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Wildflowers and Waterfalls

Updated: Mar 2

Even though there are more gray, dreary winter days than sunny ones right now, we are beginning to see small signs of hope-filled wonder if we look closely. The maple in our neighbor's yard has the tiniest of fluffy magenta things popping out on its spiky limbs that when wind-blown catch my attention to remind me that something in them is changing.

The lenten roses that line the walkway into the neighborhood chapel are in the early stages of blooming. They, too, are delicate pink-rose reminders that even in the midst of dark, cold days, things do bloom. And too, our wooded walks to the waterfalls in our neighborhood have become a source of divine inspiration.

There has been so much rain that our waterfalls in Big Canoe are spectacular. Through them I am reminded that God's love for me is not a skinny trickle but a roaring, gushing flow of goodness. And so, as the wonder of God's hand through His creation gears up outside, our married life is gearing up as well.

To be clear, I did not come into my marriage with Chris as a marriage expert by any means. Instead, I see God's hand working in and through me to shape me into the bride He wants me to be for Chris. Isn't that what He does for His bride? He teaches us, as His beloved, through those He brings to us to speak to us, to equip us, and to model His way for us, and He asks us to do the same for others. When I think long and hard about how much He loves me, I get shivers through my spine realizing He deemed Chris to be mine and I was to be his. His hand, upon our lives, is working to mold us to be all God has designed us to be and into His likeness. Today, a year into our sweet, savory, salty, and sometimes bitter marriage, we celebrate His hand upon us.

Now that our first "getting to know you" year is over, we celebrate not that we survived 365 days together, we celebrate that we are knowing and understanding each other more and more. Understanding is leading us to a place of empathy. And empathy ushers in the ingredients required for healing like compassion and grace and mercy. All of this (the knowing and understanding and empathy and compassion and grace and mercy) you can imagine is requiring great patience from us both to give us the time we need to digest small doses of really difficult and painful two-becoming-one things. It's not that we have difficult and painful issues, who doesn't? It's what we do with them that transforms us into who we are supposed to be.

Full disclosure: new married life is not easy and new married life after fifty is actually very difficult. Not because there is a weakness or flaw in either of or both of us but because there is so much water that has gone over the falls and under the bridge already. Our failures, disappointments, and expectations from the past often color our dreams and hopes of the future. If we rush the "getting to know you" process or skip over hidden stumbling blocks by ignoring them or refusing to vulnerably uncover them, we risk living with misunderstanding and pain. Many times, in some marriages, pain reaches for a number of "pain-relievers:" alcohol, drugs, self-soothing distractions, and divorce, for example, each of which often create more shame and disappointment. It's no wonder that in second, third, and fourth marriages, the diminishing rate of marital success (50% for first marriages, 40% for second, 30% for third, and 20% for fourth) is not because there is no commitment to the covenant but rather because there are too many dividing forces to overcome.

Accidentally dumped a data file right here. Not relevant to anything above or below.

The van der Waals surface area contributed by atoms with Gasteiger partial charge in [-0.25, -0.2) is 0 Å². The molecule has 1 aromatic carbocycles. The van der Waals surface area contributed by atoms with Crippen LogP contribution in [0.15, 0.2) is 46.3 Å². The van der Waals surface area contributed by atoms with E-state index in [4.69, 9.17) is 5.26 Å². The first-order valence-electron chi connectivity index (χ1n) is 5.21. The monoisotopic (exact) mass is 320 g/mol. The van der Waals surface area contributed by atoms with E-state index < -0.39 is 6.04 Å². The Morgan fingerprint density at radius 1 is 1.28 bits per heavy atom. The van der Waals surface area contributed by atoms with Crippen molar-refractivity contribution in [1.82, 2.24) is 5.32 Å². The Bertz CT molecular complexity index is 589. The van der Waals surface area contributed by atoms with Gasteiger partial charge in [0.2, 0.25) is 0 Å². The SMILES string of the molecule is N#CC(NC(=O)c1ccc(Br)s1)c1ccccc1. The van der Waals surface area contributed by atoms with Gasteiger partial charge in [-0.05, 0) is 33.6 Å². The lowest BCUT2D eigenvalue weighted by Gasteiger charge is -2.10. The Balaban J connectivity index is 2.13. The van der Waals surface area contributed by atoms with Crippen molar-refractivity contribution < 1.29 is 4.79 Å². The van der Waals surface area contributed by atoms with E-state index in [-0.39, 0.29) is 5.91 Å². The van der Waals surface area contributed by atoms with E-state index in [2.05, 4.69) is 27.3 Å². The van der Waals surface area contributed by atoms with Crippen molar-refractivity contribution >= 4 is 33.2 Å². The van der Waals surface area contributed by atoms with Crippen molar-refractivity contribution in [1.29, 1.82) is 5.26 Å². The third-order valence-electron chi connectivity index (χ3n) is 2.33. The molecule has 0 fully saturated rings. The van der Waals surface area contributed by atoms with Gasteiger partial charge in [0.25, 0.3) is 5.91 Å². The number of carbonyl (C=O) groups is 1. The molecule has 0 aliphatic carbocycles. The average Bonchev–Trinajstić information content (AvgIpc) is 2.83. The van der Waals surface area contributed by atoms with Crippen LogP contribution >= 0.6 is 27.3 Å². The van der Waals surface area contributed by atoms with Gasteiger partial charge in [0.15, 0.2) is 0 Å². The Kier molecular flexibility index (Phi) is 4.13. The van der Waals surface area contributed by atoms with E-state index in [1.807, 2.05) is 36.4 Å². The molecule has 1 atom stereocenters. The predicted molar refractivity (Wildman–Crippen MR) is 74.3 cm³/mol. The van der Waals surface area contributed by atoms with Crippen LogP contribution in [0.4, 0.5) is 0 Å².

Instead, Chris and I are learning to speak and listen to each other, we are learning to understand each other, and in our speaking, listening, and understanding are hearts are filled with empathy for each other. What does empathy look like? Well, it doesn't look like this: "Oh, I'm sorry to hear that. I'll pray for you." Rather, as I recall a popular expert say, empathy says: "I hear you say you are in a deep hole. I'm going to get a ladder and climb down into the hole with you. And then you and I are going to climb up the ladder together to get out of this hole." Beautiful, right? I call this an ungoverned response. The ungoverned Heart of Hearts, Jesus, gave everything for those He loved. We can do the same.

If you know a new married couple, especially one over 50, would you unleash your heart toward them? They need your prayer and your hand and your encouragement and your connection. Not because they cannot succeed without you but because God's overflowing love comes through us for all His beloved. His waterfall of love never runs dry. All is well.

As mission opportunities open up for Chris and I, we covet your prayers for God's provision, wisdom, direction, and blessing. You and your families are in our prayers, always.

-Susan (of the Wildflowers)

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